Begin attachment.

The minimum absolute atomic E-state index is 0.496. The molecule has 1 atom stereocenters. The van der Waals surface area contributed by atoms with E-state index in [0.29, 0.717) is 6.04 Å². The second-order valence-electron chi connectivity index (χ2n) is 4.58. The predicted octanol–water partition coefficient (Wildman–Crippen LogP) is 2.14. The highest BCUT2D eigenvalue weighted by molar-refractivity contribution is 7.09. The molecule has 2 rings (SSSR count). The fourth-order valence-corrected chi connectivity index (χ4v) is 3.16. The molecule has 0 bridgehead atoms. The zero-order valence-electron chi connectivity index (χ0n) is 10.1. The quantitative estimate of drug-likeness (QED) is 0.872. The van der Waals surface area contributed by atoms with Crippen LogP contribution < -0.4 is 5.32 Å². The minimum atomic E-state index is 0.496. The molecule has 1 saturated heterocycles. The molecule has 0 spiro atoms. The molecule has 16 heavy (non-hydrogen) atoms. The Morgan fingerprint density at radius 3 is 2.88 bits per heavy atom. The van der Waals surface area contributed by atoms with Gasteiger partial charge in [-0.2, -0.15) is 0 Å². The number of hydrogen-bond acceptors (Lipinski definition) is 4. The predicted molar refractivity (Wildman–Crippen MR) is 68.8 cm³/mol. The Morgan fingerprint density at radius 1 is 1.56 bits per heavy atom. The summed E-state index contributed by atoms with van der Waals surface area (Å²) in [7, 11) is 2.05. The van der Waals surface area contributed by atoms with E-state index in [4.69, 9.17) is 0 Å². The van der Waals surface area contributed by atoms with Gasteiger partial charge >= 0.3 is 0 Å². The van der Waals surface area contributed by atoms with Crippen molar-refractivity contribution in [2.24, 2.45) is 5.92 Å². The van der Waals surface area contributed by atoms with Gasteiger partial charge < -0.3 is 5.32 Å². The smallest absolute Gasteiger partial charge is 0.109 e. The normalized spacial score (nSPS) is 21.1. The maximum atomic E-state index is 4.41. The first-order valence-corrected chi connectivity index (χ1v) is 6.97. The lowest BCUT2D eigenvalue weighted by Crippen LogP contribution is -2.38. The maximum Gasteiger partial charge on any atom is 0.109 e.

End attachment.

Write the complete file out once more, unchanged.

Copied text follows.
The minimum absolute atomic E-state index is 0.496. The molecule has 1 atom stereocenters. The van der Waals surface area contributed by atoms with E-state index in [0.29, 0.717) is 6.04 Å². The second-order valence-electron chi connectivity index (χ2n) is 4.58. The predicted octanol–water partition coefficient (Wildman–Crippen LogP) is 2.14. The highest BCUT2D eigenvalue weighted by molar-refractivity contribution is 7.09. The molecule has 2 rings (SSSR count). The fourth-order valence-corrected chi connectivity index (χ4v) is 3.16. The molecule has 0 bridgehead atoms. The zero-order valence-electron chi connectivity index (χ0n) is 10.1. The quantitative estimate of drug-likeness (QED) is 0.872. The van der Waals surface area contributed by atoms with Crippen LogP contribution < -0.4 is 5.32 Å². The minimum atomic E-state index is 0.496. The molecule has 1 saturated heterocycles. The molecule has 0 spiro atoms. The molecule has 16 heavy (non-hydrogen) atoms. The Morgan fingerprint density at radius 3 is 2.88 bits per heavy atom. The van der Waals surface area contributed by atoms with Gasteiger partial charge in [-0.2, -0.15) is 0 Å². The number of hydrogen-bond acceptors (Lipinski definition) is 4. The predicted molar refractivity (Wildman–Crippen MR) is 68.8 cm³/mol. The Morgan fingerprint density at radius 1 is 1.56 bits per heavy atom. The summed E-state index contributed by atoms with van der Waals surface area (Å²) in [7, 11) is 2.05. The van der Waals surface area contributed by atoms with E-state index in [4.69, 9.17) is 0 Å². The van der Waals surface area contributed by atoms with Gasteiger partial charge >= 0.3 is 0 Å². The van der Waals surface area contributed by atoms with Crippen molar-refractivity contribution in [2.24, 2.45) is 5.92 Å². The van der Waals surface area contributed by atoms with Gasteiger partial charge < -0.3 is 5.32 Å². The smallest absolute Gasteiger partial charge is 0.109 e. The normalized spacial score (nSPS) is 21.1. The maximum atomic E-state index is 4.41. The first-order valence-corrected chi connectivity index (χ1v) is 6.97. The lowest BCUT2D eigenvalue weighted by Crippen LogP contribution is -2.38. The maximum Gasteiger partial charge on any atom is 0.109 e.